Using Quantum Mechanics, We Can Reach Foreign Stars in a Human Lifetime

A nonprofit dedicated to researching the science and technology needed to travel vast distances across the cosmos says lasers can be used to harvest antimatter from the vacuum of space. 

What's the Latest Development?


Icarus Interstellar Inc., a nonprofit dedicated to enabling interstellar flight by 2100, believes quantum mechanics may hold the key to a propulsion system capable of traversing the immense distances of space within a human lifetime. Contrary to classical physics, which states the that vacuum of space is essentially empty, quantum mechanics describes it as a place buzzing with energy. Using lasers to create a powerful electrical field, electron-positron pairs can be created from the vacuum space itself. Such a technique could be used to farm and store vast amounts of energy capable of propelling a mission to another star or planetary system.

What's the Big Idea?

The principle obstacle to interstellar space travel is the distance humans would have to cross to study another star or planet outside our solar system up close. "Voyager 1, launched in 1977, is the furthest manmade object from Earth, and travels at over 10 miles per second (36,000 mph). Even traveling at this incredible speed, it would take just over 70,000 years to reach the closest star to our solar system." Icarus Interstellar's ultimate goal is to design deep-space missions that could be completed within the time frame of a professional scientist's career. 

Photo credit: Shutterstock.com


How to make a black hole

Here's the science of black holes, from supermassive monsters to ones the size of ping-pong balls.

Videos
  • There's more than one way to make a black hole, says NASA's Michelle Thaller. They're not always formed from dead stars. For example, there are teeny tiny black holes all around us, the result of high-energy cosmic rays slamming into our atmosphere with enough force to cram matter together so densely that no light can escape.
  • CERN is trying to create artificial black holes right now, but don't worry, it's not dangerous. Scientists there are attempting to smash two particles together with such intensity that it creates a black hole that would live for just a millionth of a second.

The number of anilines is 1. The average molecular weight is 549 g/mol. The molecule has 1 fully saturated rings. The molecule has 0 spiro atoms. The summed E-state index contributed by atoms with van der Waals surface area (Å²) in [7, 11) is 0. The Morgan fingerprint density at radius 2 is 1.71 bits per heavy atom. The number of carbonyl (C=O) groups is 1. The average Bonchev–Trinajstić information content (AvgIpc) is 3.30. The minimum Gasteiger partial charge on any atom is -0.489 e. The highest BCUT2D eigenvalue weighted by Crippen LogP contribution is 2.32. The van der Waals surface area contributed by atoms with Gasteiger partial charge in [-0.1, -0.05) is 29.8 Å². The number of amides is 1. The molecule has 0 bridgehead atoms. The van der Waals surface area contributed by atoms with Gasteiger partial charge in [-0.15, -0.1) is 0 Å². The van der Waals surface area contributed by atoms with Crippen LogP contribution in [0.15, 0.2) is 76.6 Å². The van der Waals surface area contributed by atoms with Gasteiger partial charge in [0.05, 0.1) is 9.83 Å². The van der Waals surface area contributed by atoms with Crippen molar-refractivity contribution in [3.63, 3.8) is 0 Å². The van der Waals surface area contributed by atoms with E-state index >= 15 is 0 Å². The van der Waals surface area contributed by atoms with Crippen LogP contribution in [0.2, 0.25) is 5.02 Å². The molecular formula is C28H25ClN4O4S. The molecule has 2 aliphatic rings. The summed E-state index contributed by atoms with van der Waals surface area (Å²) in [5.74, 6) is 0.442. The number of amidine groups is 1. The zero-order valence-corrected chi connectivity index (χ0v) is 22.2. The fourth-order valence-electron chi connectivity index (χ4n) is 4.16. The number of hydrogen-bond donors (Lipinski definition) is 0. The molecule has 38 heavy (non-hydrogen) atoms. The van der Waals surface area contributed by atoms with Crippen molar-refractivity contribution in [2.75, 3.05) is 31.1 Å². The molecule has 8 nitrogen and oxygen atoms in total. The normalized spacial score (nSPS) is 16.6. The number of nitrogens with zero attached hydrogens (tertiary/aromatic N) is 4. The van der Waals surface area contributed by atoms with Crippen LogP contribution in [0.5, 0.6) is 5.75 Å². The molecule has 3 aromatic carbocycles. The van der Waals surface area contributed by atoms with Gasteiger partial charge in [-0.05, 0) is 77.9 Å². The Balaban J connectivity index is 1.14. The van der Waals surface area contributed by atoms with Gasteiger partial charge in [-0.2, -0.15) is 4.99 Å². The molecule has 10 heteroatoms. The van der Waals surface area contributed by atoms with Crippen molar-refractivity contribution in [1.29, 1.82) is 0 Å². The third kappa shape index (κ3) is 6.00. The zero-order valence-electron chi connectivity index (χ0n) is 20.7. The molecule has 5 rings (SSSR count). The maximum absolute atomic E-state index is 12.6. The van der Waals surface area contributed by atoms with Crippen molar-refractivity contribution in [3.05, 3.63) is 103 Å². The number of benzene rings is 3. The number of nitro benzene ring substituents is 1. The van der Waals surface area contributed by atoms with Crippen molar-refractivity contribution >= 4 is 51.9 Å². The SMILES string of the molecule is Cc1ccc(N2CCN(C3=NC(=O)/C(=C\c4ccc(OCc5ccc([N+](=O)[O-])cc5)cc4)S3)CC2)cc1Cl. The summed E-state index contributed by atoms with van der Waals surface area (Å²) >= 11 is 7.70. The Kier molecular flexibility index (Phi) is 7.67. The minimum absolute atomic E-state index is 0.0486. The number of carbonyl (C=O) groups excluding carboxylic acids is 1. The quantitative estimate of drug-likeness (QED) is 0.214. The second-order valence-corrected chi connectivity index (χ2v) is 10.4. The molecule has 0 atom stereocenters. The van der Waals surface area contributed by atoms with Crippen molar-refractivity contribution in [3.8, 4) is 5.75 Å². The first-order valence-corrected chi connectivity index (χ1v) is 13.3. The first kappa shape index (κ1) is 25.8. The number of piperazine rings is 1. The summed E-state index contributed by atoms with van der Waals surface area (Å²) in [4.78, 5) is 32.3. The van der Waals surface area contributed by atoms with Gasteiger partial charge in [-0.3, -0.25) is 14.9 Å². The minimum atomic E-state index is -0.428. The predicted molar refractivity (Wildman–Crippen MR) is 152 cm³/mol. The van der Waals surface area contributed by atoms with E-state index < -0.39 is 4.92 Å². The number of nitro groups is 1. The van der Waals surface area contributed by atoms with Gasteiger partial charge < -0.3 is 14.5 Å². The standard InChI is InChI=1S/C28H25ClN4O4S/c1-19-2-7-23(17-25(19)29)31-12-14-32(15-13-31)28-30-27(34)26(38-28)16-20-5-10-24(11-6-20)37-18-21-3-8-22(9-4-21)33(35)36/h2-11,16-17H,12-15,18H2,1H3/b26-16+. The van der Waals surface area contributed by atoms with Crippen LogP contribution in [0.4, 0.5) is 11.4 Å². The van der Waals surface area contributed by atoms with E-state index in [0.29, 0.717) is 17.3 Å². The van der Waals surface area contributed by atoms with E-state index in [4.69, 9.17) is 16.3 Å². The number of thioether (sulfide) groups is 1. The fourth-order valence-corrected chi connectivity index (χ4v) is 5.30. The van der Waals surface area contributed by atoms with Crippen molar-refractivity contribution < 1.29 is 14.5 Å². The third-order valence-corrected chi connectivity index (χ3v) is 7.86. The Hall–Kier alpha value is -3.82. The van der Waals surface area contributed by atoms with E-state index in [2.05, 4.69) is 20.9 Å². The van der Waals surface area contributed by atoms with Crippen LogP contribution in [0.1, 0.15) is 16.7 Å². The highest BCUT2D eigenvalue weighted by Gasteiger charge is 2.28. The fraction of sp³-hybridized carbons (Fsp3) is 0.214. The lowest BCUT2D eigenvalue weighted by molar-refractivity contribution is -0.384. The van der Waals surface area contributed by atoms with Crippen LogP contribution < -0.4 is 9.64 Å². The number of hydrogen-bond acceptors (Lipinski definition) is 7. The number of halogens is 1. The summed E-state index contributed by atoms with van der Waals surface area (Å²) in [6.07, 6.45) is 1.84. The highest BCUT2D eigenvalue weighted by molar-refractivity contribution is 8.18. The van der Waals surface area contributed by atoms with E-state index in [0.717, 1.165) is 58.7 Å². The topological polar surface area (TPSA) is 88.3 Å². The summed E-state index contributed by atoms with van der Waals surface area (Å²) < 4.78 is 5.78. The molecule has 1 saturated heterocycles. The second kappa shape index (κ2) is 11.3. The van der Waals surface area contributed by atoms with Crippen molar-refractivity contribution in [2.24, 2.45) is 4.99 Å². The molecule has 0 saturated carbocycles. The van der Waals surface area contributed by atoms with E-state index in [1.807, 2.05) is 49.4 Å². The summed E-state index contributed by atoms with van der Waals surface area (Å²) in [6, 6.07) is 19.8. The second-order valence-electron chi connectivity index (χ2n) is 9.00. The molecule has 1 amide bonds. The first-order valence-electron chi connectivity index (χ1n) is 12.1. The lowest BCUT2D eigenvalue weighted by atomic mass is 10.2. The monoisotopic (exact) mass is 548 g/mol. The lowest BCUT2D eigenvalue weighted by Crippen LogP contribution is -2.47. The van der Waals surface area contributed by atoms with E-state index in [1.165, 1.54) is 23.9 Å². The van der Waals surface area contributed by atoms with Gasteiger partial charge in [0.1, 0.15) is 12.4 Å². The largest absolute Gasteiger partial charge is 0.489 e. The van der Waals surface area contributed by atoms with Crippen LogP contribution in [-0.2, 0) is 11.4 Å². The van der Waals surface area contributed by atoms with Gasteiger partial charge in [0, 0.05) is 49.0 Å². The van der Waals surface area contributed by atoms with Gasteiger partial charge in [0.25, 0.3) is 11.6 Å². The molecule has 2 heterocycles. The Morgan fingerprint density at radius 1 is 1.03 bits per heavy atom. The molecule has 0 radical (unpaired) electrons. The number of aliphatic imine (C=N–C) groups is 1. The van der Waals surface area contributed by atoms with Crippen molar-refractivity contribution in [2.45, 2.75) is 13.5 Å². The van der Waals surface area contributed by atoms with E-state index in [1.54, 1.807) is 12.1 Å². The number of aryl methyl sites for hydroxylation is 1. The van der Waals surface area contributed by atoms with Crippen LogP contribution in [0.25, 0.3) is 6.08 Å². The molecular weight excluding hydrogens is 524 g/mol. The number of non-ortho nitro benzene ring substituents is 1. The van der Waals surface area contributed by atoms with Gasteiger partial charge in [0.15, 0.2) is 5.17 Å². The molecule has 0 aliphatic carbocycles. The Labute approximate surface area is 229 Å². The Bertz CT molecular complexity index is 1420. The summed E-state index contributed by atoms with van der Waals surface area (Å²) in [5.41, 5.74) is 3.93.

• Thaller uses a brilliant analogy involving a rubber sheet, a marble, and an elephant to explain why different black holes have varying densities. Watch and learn!
  • Bonus fact: If the Earth became a black hole, it would be crushed to the size of a ping-pong ball.

Russian reporters discover 101 'tortured' whales jammed in offshore pens

Protected animals are feared to be headed for the black market.

(VL.ru)
Politics & Current Affairs
  • Russian news network discovers 101 black-market whales.
  • Orcas and belugas are seen crammed into tiny pens.
  • Marine parks continue to create a high-price demand for illegal captures.
Keep reading Show less

China’s artificial sun reaches fusion temperature: 100 million degrees

In a breakthrough for nuclear fusion research, scientists at China's Experimental Advanced Superconducting Tokamak (EAST) reactor have produced temperatures necessary for nuclear fusion on Earth.

Credit: EAST Team
Surprising Science
  • The EAST reactor was able to heat hydrogen to temperatures exceeding 100 million degrees Celsius.
  • Nuclear fusion could someday provide the planet with a virtually limitless supply of clean energy.
  • Still, scientists have many other obstacles to pass before fusion technology becomes a viable energy source.
Keep reading Show less